blessed are those who are persecuted for righteousness’ sake, for theirs is the kingdom of heaven

Every day and with every client my honesty is put to the test and I am forced to make a decision to do what is right. In the end, it boils down to trust. You see even though my customers have to take it on the chin from time to time they know that I am telling them the truth. My track record reassures most. If I am unwilling to cheat for them, they know they aren’t being cheated.

I have lost accounts because I refused to lie on their behalf. One company had a total of 8 stores 4 of them were in my service area. They were responsible for half my income. I worked with them for about 5 years. Then over a period of 6 months they slowly stopped using my services. During that 6 month period I had some unusual pressure from one of their owner/managers to throw the problems toward the manufacture. About a year later, a reliable source told me that they felt that the quality of my work was second to none but my insistence on "going by the book" cost me the account. The store ended up picking up a service center that was willing to cheat on the stores behalf. It has been 3 years since they dropped me. Currently this furniture outlet has lost 4 stores. Kind-a makes you wonder?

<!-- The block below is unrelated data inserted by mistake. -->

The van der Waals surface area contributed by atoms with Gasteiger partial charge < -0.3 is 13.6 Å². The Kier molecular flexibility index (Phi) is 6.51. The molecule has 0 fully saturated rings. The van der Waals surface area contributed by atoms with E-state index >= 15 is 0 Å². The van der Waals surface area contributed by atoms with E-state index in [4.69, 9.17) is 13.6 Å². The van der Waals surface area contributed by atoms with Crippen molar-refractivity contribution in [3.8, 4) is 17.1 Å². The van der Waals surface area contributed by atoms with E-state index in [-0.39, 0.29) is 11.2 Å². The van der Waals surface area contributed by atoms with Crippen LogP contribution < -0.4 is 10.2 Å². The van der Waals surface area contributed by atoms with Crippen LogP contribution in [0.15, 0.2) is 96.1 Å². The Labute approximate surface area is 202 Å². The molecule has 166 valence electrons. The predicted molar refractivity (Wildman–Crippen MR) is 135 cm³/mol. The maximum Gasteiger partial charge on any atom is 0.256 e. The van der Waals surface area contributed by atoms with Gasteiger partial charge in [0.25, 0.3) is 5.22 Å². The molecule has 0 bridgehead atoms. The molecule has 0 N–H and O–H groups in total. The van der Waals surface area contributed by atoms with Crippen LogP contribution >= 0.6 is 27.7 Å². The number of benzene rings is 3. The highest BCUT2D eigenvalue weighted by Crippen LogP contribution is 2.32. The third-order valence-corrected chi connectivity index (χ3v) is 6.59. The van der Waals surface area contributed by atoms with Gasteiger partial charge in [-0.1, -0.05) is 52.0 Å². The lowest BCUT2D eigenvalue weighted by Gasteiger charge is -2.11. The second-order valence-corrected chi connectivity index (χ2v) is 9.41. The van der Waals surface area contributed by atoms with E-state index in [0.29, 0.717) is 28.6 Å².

In Conclusion

We do not do what is right because it will gain us eternal life. Nor does it make God love us more. We know that he already loves us fully and that our salvation was secured by God's grace through faith in the blood of Jesus. We strive to do what is right because it is our duty to do so. It is something we must choose to do. For sure it does not come naturally, nor is it easy. We strive to walk uprightly because we do not want to make God look bad. We want to protect his reputation. We do good works because we know it pleases Him. It is our way of showing Him that we love him.

John 14:15
"If you love me, you will obey what I command